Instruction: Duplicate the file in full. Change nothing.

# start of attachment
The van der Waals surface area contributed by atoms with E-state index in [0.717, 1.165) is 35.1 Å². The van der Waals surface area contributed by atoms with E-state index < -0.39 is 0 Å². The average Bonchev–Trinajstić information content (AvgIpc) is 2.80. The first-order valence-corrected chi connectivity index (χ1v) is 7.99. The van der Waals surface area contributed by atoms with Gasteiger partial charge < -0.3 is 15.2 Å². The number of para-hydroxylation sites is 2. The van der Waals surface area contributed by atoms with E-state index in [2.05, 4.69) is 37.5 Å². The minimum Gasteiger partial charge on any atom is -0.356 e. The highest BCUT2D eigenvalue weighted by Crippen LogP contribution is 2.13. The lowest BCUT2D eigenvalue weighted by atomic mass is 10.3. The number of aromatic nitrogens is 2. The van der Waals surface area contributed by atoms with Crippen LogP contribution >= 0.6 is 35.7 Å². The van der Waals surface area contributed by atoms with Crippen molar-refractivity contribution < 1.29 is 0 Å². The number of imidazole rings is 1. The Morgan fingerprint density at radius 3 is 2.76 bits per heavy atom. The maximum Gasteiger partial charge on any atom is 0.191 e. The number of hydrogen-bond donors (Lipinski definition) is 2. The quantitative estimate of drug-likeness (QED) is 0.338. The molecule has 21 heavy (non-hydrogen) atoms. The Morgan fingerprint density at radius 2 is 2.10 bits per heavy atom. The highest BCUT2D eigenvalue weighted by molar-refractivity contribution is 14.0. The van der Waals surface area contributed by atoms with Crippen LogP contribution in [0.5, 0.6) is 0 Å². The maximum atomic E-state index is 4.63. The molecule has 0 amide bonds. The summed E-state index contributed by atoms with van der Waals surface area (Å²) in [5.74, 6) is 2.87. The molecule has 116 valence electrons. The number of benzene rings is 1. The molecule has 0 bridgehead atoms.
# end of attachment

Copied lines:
The van der Waals surface area contributed by atoms with E-state index in [0.717, 1.165) is 35.1 Å². The van der Waals surface area contributed by atoms with E-state index < -0.39 is 0 Å². The average Bonchev–Trinajstić information content (AvgIpc) is 2.80. The first-order valence-corrected chi connectivity index (χ1v) is 7.99. The van der Waals surface area contributed by atoms with Gasteiger partial charge < -0.3 is 15.2 Å². The number of para-hydroxylation sites is 2. The van der Waals surface area contributed by atoms with E-state index in [2.05, 4.69) is 37.5 Å². The minimum Gasteiger partial charge on any atom is -0.356 e. The highest BCUT2D eigenvalue weighted by Crippen LogP contribution is 2.13. The lowest BCUT2D eigenvalue weighted by atomic mass is 10.3. The number of aromatic nitrogens is 2. The van der Waals surface area contributed by atoms with Crippen LogP contribution >= 0.6 is 35.7 Å². The van der Waals surface area contributed by atoms with Crippen molar-refractivity contribution < 1.29 is 0 Å². The number of imidazole rings is 1. The Morgan fingerprint density at radius 3 is 2.76 bits per heavy atom. The maximum Gasteiger partial charge on any atom is 0.191 e. The number of hydrogen-bond donors (Lipinski definition) is 2. The quantitative estimate of drug-likeness (QED) is 0.338. The molecule has 21 heavy (non-hydrogen) atoms. The Morgan fingerprint density at radius 2 is 2.10 bits per heavy atom. The highest BCUT2D eigenvalue weighted by molar-refractivity contribution is 14.0. The van der Waals surface area contributed by atoms with Crippen LogP contribution in [0.5, 0.6) is 0 Å². The maximum atomic E-state index is 4.63. The molecule has 0 amide bonds. The summed E-state index contributed by atoms with van der Waals surface area (Å²) in [5.74, 6) is 2.87. The molecule has 116 valence electrons. The number of benzene rings is 1. The molecule has 0 bridgehead atoms.